Coventry East is a pretty average Midland constituency. At one end it includes the Cathedral, the ruined apse exquisitely beautiful against the afterglow of the sunset as we drive back to our hotel each night at 11.30pm. Thence it runs out through clustered motor, machine-tool and chemical factories; a sprawling belt of neat garden-villas; two or three pleasant country villages slowly merging into suburbia; to end dramatically and symbolically in the towering slag heap of a coal mine.
Under normal circumstances this should be a fairly safe Labour seat, but today there are four candidates - Conservative, Labour, Liberal and Communist - and it is possible that the Tory may squeeze in on a split Progressive vote. The Communists have been very active here during the war and are keen to test their strength - in the name of working-class unity, of course - against the Labour Party. The result may be a surprise to both.
A candidate, of course, is in the worst possible position to get an objective picture of the mood of the electors. He lives in an atmosphere of almost overpowering hospitality and goodwill. He speaks to meetings of the converted and, even at the street corner and on the doorstep, it is largely his own supporters whom he sees. I can only hope therefore to record what it feels like to be a Labour candidate in the General Election of 1945.
My first impression - after nearly two years overseas - is of the thoughtfulness and seriousness of the electorate. We are in difficulties here because, in our print order from Transport House, we absurdly underestimated the reading capacity of the electorate. Every 2d or 3d pamphlet on sale at meetings is immediately snapped up. Let Us Face the Future is easily the most popular; followed by the pamphlet on New Zealand which reminds people what ten years of Socialist government can do. If we had had in stock 40,000 Penguins, we could have sold them easily. What we do sell is taken home and thrown back at us at the next open-air meeting, always in the form of precise and thoughtful questions on what we shall do when we get power.
The key issue is, of course, unemployment - or, to give it its modern name, redundancy. In almost every factory it is becoming the topic of conversation. As each war job is finished or nearing completion, men and women are informed, if they are lucky, that they can have another job, but at old peacetime rates. If they won't accept this - and it often means a fantastic drop in earnings - they are told that they will be declared redundant.
Here one sees in its most exaggerated form the inhumanity of the Tory way of life. No one has tried to explain the plan under which the switch-over will take place. No one has said: "This is how we won the war and, now, this is how we are going to win the peace." No, the war is over and without a word of explanation the worker is told that he must go back to normal conditions of insecurity.
I have not met any interest here in the remoter issues which fill so much space in the national dailies and in broadcast speeches. Abstract questions such as controls versus freedom and complicated stories like the Attlee-Laski incident seem terribly far away. Whereas Lord Beaverbrook and Mr Churchill are trying to revive the old-fashioned spirit of the hustings, down here people want to discuss bread-and-butter politics.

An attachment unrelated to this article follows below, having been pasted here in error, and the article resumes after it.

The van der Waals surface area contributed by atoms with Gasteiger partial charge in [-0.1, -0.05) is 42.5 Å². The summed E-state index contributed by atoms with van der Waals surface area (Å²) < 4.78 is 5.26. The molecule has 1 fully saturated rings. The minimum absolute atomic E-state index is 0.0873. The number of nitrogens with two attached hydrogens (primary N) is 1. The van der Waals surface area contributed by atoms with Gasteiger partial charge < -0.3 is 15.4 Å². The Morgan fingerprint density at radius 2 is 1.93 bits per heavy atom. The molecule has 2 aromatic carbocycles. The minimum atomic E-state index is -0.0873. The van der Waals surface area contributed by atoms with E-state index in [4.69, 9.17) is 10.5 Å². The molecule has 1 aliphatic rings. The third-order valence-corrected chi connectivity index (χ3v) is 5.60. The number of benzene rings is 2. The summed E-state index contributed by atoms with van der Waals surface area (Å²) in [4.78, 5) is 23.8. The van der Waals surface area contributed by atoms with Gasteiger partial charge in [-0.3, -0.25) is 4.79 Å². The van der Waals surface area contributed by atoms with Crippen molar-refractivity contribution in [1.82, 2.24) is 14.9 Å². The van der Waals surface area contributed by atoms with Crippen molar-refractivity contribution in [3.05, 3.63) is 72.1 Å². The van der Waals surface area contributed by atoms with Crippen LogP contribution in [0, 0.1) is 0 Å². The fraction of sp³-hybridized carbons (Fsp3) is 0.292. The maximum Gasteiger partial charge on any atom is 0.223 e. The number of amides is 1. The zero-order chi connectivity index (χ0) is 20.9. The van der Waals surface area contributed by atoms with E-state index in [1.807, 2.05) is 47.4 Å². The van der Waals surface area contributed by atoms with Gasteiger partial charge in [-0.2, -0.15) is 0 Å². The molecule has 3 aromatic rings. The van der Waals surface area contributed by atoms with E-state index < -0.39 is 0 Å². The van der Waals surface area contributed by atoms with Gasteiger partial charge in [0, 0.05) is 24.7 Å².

That is why one's chief job is not addressing meeting in halls but getting out into the streets. Outside the factory gate at the lunch-hour, men and women lie at ease on the grass bank and the meeting soon turns into a discussion. And in the late evening, when the pubs shut, a large crowd collects and, often with a good deal of hilarity, goes on to 11.30pm.
I have the feeling that the whole apparatus of electioneering - canvass card, polling card, election address - has extraordinarily little influence. This election will be decided by talk in the home, after listening to the election broadcasts and to arguments in factories, working men's clubs and queues. The old-fashioned indoor meeting seems strangely out of date when one can hear all the prominent national leaders comfortably at home or read them next day in the morning paper.
As for the candidate, his job is a very limited one. He has to appeal to the very small number of voters who have not made up their minds and can therefore be swayed by the appeal of personality. But to achieve this he must get inside the home, the trade union branch and the club or come to close quarters with his microphone in the streets.
What of the Tories? Their organisation is in sad disarray. Like the Labour Party, they have suffered the full consequences of four years of political truce, with the result that the Communist Party is the only fully organised party. Consequently they have to rely almost exclusively on the mass appeal of the Prime Minister's personality. Before the election started, that appeal was immensely powerful. But each successive broadcast by Mr Churchill and each new extravagance of the Daily Express has reduced the majesty of the national figurehead and brought it down to the level of a party and even a class figurehead. The election here is a contest for the leadership of the working class, and the basic issue has become: do you want an employer to represent you or someone who will fight for your interest?
Thirty thousand Coventry workers will be disenfranchised because the election falls in their holiday week. Add to these the thousands who will discover on polling day that their names are not on this lamentable election register and the endless confusion about proxy voting for the servicemen overseas. The Tory refusal to postpone the election till October when the holidays are over and the register could have been brought up to date may very seriously affect the results.